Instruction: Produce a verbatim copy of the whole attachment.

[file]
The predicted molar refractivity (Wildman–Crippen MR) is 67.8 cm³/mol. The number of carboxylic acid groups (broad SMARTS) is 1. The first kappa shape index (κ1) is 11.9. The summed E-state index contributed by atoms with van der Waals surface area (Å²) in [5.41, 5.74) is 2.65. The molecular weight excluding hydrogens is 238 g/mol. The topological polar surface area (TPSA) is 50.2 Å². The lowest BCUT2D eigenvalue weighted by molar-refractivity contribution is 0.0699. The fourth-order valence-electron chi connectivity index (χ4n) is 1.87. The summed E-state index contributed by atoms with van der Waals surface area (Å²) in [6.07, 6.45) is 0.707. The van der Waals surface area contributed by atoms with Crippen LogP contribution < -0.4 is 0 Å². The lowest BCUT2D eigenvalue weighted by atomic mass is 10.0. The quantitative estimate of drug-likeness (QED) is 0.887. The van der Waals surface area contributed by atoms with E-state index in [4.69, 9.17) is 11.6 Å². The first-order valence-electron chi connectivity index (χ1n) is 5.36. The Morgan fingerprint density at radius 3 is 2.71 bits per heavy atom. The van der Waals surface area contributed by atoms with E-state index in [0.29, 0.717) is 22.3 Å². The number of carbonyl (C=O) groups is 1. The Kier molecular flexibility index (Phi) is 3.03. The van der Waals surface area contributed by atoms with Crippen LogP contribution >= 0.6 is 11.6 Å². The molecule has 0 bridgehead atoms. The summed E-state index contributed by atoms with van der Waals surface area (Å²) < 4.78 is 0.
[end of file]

The predicted molar refractivity (Wildman–Crippen MR) is 67.8 cm³/mol. The number of carboxylic acid groups (broad SMARTS) is 1. The first kappa shape index (κ1) is 11.9. The summed E-state index contributed by atoms with van der Waals surface area (Å²) in [5.41, 5.74) is 2.65. The molecular weight excluding hydrogens is 238 g/mol. The topological polar surface area (TPSA) is 50.2 Å². The lowest BCUT2D eigenvalue weighted by molar-refractivity contribution is 0.0699. The fourth-order valence-electron chi connectivity index (χ4n) is 1.87. The summed E-state index contributed by atoms with van der Waals surface area (Å²) in [6.07, 6.45) is 0.707. The van der Waals surface area contributed by atoms with Crippen LogP contribution < -0.4 is 0 Å². The lowest BCUT2D eigenvalue weighted by atomic mass is 10.0. The quantitative estimate of drug-likeness (QED) is 0.887. The van der Waals surface area contributed by atoms with E-state index in [4.69, 9.17) is 11.6 Å². The first-order valence-electron chi connectivity index (χ1n) is 5.36. The Morgan fingerprint density at radius 3 is 2.71 bits per heavy atom. The van der Waals surface area contributed by atoms with E-state index in [0.29, 0.717) is 22.3 Å². The number of carbonyl (C=O) groups is 1. The Kier molecular flexibility index (Phi) is 3.03. The van der Waals surface area contributed by atoms with Crippen LogP contribution >= 0.6 is 11.6 Å². The molecule has 0 bridgehead atoms. The summed E-state index contributed by atoms with van der Waals surface area (Å²) < 4.78 is 0.